“If nature has made any one thing less susceptible than all others of exclusive property, it is the action of the thinking power called an idea, which an individual may exclusively possess as he keeps it to himself; but the moment it is divulged, it forces itself into the possession of every one, and the receiver cannot dispossess himself of it. Its peculiar character, too, is that no one possess the less, because every other possess the whole of it. He who receives an idea from me, receives instruction himself without lessening mine; as he who lights his taper at mine, receives light without darkening me. That ideas should freely spread from one to another over the globe, for the moral and mutual instruction of man, and improvement of his condition, seems to have been peculiarly and benevolently designed by nature, when she made them, like fire, expansible over all space, without lessening their density in any point, and like the air in which we breathe, move, and have our physical being, incapable of confinement or exclusive appropriation. Inventions then cannot, in nature, be a subject of property.” Thomas Jefferson 1813 letter. Quoted in (Boyle 2008).
How many Abundances does Open Science use?
We have not really begun to explore the many varieties of abundance that can emerge once we abandon arbitrary scarcity in open science. Primary abundance is built into digital science objects which, like Jefferson’s thoughts, can be copied infinitely without diminishing the original. Quite the opposite, the more copies that circulate, the more valuable the original object becomes, only not as the private property of an individual, but rather as a common pool resource for the science commons.
Combinatory abundance is what happens when science objects (and scientists) enter into a collaborative mode to mix, meld, and produce new objects. This is also where the network effect applies to objects, not just to people.
“The difference between humans and animals lies in the ability to collaborate, engage in business, let ideas, pardon the expression, copulate. Collaboration has explosive upside, what is mathematically called a superadditive function, i.e., one plus one equals more than two, and one plus one plus one equals much, much more than three. That is pure nonlinearity with explosive benefits—we will get into details on how it benefits from the philosopher’s stone.” (Taleb 2012) paraphrasing (Ridley 2010).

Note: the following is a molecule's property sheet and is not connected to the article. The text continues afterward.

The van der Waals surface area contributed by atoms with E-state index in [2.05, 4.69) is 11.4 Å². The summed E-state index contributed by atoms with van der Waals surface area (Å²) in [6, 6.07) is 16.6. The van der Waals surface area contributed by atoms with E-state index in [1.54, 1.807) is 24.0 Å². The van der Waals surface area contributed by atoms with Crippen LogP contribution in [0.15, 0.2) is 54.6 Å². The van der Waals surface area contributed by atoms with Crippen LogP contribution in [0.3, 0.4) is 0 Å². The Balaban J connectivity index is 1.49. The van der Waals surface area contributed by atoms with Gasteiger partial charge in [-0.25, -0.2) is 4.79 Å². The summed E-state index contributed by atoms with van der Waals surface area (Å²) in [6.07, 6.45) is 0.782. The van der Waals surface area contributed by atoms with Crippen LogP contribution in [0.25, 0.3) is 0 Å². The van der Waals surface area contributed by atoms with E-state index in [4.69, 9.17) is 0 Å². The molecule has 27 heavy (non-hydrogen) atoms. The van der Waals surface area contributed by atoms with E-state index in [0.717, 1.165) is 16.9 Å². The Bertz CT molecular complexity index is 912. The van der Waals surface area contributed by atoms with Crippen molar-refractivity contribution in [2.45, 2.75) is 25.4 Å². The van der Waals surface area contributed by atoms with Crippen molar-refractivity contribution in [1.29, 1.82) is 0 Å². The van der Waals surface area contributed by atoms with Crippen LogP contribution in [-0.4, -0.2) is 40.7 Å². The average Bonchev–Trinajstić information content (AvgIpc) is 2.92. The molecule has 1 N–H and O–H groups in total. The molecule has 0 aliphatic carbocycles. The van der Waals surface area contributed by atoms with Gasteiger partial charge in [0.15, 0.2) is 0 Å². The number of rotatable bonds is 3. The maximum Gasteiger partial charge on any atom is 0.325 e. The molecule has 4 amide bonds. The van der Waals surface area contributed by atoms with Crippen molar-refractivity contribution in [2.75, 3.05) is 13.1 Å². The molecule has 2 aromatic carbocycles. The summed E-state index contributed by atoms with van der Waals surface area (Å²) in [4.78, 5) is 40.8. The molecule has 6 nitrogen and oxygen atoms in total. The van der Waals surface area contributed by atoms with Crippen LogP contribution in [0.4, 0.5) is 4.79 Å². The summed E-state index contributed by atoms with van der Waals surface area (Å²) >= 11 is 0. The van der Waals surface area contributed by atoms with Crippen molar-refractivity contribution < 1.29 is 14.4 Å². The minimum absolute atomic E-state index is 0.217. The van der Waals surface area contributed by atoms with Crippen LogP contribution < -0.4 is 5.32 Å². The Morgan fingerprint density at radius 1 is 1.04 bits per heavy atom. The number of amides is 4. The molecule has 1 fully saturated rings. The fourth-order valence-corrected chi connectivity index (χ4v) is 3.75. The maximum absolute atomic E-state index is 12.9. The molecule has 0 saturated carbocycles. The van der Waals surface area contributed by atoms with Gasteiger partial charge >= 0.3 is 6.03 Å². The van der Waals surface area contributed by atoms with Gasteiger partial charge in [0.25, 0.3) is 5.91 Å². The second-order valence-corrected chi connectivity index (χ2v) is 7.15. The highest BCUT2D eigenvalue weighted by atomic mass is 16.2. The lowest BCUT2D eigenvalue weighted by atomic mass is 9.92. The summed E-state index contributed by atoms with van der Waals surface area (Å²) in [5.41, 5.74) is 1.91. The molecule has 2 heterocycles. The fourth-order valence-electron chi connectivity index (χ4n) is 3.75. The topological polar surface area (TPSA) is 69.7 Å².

Language is a good example of the kind of combinatory abundance that open science hopes to achieve through mineable/mixable repositories of a wide variety of knowledge objects.The English alphabet has twenty-six letters and the English language about forty phonemes. From these all the words, sentences, paragraphs, texts and conversations are spun by combining and assembling them using rules and shared semantics.
You’re an academic, you know that academics might run out of ideas, or time, or even wine, but rarely do we run out of words. In fact this is one abundance that we have always enjoyed, perhaps a bit too much. To achieve the “explosive upside” of collaboration, scientists need to build open cultures of collaboration.
Emergent abundance describes the complex objects of study, the unknowns that feed science and also science’s willingness to not seek “truth”. Whether you are tracking the micro-second changes of a single cell or the collision courses of galaxies, you begin with a never-decreasing abundance of questions. Science also has an abundance of doubts, as well as discoveries. Science swims in an ocean of doubt, as Richard Feynman reminds us: “A scientist is never certain. We all know that. We know that all our statements are approximate statements with different degrees of certainty ; that when a statement is made, the question is not whether it is true or false but rather how likely it is to be true or false” (Feynman 2005).
What emerges from these doubts is a collective form of being only slightly less…wrong. Being less wrong iterates into being somewhat more right, but never to the point of actual truth. Everything we know today will be different from what we know tomorrow. “[S]cientists gravitate toward falsification; as a community if not as individuals, they seek to disprove their beliefs. Thus, the defining feature of a hypothesis is that it has the potential to be proven wrong (which is why it must be both testable and tested), and the defining feature of a theory is that it hasn’t been proven wrong yet. But the important part is that it can be — no matter how much evidence appears to confirm it, no matter how many experts endorse it, no matter how much popular support it enjoys. In fact, not only can any given theory be proven wrong; … sooner or later, it probably will be. And when it is, the occasion will mark the success of science, not its failure” (Schultz 2011).
Infinite abundance marks the recognition that science is not a finite game. There is no way to “win” science; no ending of science; and no possibility for its rules to be fully known; these are continually subject to change. The great mistake of bringing the logic of the marketplace (a finite, zero-sum game) into the academy is that it promotes behaviors that treat science like a finite game, and it makes competitors out of colleagues.